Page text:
November 24, 2009
Because the number one cooking holiday is fast approaching, I thought it would be quite fitting to post some vintage advertisements from the 40s and 50s for cooking utensils, housewares, and other kitchen goods.

I wish I looked this stylish while cooking! (I do wear a vintage apron every once in awhile though ^_^) And the "Truffled Turkey" isn't from the 50s or 60s... but I just had to share it... it sounds so gross, LOL!

Sources: 1.] Gas Cooking Ad via saltycotton, 2.] Fabulous Foodarama by Kelvinator 1956 via zero discipline, 3.] Wear-Ever Aluminum via saltycotton, 4.] Martha Logan Says Make Meat Go Further by Cooking S-l-o-w-l-y via JBcurious, 5.] Cooking perfection via saltycotton, 6.] Stove and wall mounted oven via I'll take your photo 7.] Truffled turkey from Missouri History Museum, 8.] Space Age Advance Frigidair via Janfromseattle, 9.] 1960s Retro Kitchen via sunsetflame, 10.] Kelvinator Ad from 1965 via Gatochy
November 23, 2009

In the past couple years I have amassed quite a collection of vintage nightgowns, slips and robes that it got me thinking... perhaps I should bring back the 'Vintage Intimates' section of Adore Vintage?

I always wonder if women would want to buy these and actually wear them, but then a light bulb went off, I myself buy and wear vintage slips and robes... so why wouldn't others? I've actually worn a few slips as dresses before, they're just so pretty!

I have to figure out how to photograph the slips though since most of them are all quite sheer. I suppose just on the dress form will do, but I kind of like the appearance of them laid flat as if thrown casually on the floor. *hehe*

Will play around with the camera tomorrow to see how it goes.

Image credits (in order): Sugar Pie Honeybunch. What Makes the Pie Shop Tick,
I love vintage dresses so much and wish I had the chance to snag these up before they were sold (and also won some money in the lottery since some of these are a bit out of my price range...*hehe*)

Late 1950's Lee Claire gold flowered cocktail dress from Hemlock Vintage - Sold

Early 40s sheer violet crepe silk dress with floral print from Dorothea's Vintage - $215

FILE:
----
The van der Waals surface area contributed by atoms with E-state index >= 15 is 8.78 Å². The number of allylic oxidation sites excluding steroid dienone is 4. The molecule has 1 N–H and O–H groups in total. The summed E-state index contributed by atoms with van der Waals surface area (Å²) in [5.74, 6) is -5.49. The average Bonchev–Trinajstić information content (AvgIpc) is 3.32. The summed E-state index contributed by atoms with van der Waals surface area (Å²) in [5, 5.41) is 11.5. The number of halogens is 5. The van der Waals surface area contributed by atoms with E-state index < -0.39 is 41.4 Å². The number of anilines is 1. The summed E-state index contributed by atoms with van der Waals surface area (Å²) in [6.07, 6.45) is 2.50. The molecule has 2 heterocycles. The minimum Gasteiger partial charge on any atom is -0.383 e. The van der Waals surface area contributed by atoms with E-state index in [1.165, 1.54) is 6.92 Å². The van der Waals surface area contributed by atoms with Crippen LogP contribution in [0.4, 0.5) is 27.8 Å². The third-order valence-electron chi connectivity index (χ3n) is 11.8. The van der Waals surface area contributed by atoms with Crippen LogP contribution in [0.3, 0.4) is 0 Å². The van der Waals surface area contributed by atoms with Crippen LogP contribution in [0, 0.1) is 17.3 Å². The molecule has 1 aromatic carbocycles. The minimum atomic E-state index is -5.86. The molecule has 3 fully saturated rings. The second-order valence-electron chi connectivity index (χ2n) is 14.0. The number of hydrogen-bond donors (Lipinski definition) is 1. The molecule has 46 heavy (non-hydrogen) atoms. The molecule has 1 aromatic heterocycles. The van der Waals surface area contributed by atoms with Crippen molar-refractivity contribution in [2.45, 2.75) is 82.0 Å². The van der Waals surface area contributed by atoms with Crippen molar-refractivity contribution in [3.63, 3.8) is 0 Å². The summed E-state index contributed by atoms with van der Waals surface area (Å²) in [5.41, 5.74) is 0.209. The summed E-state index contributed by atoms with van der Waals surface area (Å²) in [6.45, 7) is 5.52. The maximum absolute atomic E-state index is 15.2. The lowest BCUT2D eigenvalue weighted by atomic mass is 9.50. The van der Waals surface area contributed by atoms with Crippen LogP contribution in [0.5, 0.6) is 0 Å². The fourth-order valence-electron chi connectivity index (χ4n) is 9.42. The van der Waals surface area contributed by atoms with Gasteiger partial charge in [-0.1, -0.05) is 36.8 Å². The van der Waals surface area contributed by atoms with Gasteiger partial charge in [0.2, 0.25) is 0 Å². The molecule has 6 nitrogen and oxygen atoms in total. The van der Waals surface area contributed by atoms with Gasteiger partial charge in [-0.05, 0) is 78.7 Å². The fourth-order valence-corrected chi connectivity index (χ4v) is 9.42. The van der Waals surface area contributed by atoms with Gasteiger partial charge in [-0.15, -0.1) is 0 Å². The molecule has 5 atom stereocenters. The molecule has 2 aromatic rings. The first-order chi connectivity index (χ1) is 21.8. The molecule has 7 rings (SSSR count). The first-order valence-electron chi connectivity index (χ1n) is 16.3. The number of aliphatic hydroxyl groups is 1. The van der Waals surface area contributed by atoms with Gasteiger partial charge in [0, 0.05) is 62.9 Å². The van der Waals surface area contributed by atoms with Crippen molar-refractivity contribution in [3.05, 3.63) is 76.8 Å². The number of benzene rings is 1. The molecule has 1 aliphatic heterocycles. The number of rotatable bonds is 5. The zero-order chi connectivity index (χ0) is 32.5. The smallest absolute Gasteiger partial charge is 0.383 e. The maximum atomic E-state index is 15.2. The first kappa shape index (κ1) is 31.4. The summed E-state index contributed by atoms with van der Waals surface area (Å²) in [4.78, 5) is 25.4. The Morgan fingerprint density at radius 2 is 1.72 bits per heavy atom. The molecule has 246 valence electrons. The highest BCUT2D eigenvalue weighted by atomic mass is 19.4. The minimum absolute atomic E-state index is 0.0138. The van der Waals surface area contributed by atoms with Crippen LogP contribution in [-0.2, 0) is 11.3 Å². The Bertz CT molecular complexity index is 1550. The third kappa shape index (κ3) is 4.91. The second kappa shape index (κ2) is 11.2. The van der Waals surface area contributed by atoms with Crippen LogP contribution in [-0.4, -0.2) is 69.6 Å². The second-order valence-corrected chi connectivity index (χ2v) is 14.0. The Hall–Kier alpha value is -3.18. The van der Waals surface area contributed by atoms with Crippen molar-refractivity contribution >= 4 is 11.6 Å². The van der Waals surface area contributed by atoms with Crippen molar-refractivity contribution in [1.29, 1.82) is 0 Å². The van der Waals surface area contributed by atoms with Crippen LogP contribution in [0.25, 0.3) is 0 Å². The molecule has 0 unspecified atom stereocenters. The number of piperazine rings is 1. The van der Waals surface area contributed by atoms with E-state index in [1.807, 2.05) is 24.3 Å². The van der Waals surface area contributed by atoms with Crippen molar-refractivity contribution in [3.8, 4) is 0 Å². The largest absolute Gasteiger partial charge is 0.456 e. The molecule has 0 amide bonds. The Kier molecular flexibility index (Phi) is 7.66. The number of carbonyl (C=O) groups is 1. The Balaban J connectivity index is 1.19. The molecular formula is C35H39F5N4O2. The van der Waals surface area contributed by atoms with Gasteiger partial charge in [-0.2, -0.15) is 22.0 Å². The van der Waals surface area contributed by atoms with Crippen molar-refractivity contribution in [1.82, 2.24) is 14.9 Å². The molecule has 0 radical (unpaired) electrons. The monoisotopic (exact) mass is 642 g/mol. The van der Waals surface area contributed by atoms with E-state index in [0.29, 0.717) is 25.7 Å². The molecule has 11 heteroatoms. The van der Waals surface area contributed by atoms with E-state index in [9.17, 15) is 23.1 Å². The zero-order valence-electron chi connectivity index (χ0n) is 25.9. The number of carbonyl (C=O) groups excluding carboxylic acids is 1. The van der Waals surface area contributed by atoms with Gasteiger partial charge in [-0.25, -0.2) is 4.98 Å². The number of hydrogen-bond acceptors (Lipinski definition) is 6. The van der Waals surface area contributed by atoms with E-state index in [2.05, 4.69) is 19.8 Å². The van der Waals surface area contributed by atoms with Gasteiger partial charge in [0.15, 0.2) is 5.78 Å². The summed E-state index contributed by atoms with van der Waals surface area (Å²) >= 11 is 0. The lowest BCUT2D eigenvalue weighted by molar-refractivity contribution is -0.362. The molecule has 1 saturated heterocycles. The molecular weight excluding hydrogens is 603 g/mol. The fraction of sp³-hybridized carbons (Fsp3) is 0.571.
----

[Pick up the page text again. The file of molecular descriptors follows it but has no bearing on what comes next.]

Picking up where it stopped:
Emma Domb Vintage 1950s red halter dress from Vintageous - $265 (sold)

1930's Unique Print Gauzy Gown from Antique Dress $485 (sold)

VINTAGE 1950's YELLOW ROSE PRINT CHIFFON PROM DRESS from Freudian Slips Vintage - £125

1950's Vintage Serbin Designer Couture Deco-Fish Novelty Print Rockabilly Bombshell Sun Dress from Timeless Vixen Vintage Etsy (sold)

Vintage 1970s PLAIN JANE FLORALETTE dress from Posh Vintage - $165

Romantic vintage 1970s off-white
triple tier lace dress from Allen Company Inc - Etsy (sold)

Vintage 1950s Flirty Organdy Peplum Dress from Memphis Vintage (sold)

Vintage 1970s Ossie Clark Dress from Vintage A Peel - £395

Scans from vintage Seventeen magazines dating from the late 60s and early 70s (1969, 1970, and 1971 to be exact). I love the clothing from this time period, so I thought I would share. My favorite ad is probably the one for Yardley's 'Devonshire Cream lipstick'. So pretty!

Click on image for full size



Some Autumn/Winter outfit ideas from the 1970s




Sorry some of them are cut off. My scanner is quite tiny compared to the magazines themselves. Vintage Seventeen magazines measure about 13.5" x 10" compared to our standard 11" x 8.5" issues now.
November 13, 2009
She was a supermodel before "supermodel" existed. The 1950s model was discovered on the streets of New York and worked closely with fashion photographer Richard Avedon. Dovima was an overnight success and was the highest paid model of her time.

The famous "Dovima with Elephants" Paris 1955 shot by Richard Avedon

Dovima's story is actually quite sad. I'm surprised there hasn't been a movie made about her life. She was born Dorothy Virginia Margaret Juba (the name Dovima comes from the first two letters of each of her names DO-VI-MA). I always assumed Dovima had this very glamourous life, but in reality, her life was the opposite of the beauty and luxury she portrayed on film. She was involved in abusive relationships, lost custody of her one and only child after being accused of kidnapping her, and spent the rest of her years after retiring from modeling selling cosmetics and working as a hostess at various restaurants in Florida. Dovima appeared in a few films (most noted in "Funny Face" with Audrey Hepburn and Fred Astaire)

Richard Avedon said of Dovima after her death, "She was the last of the great elegant, aristocratic beauties... the most remarkable and unconventional beauty of her time."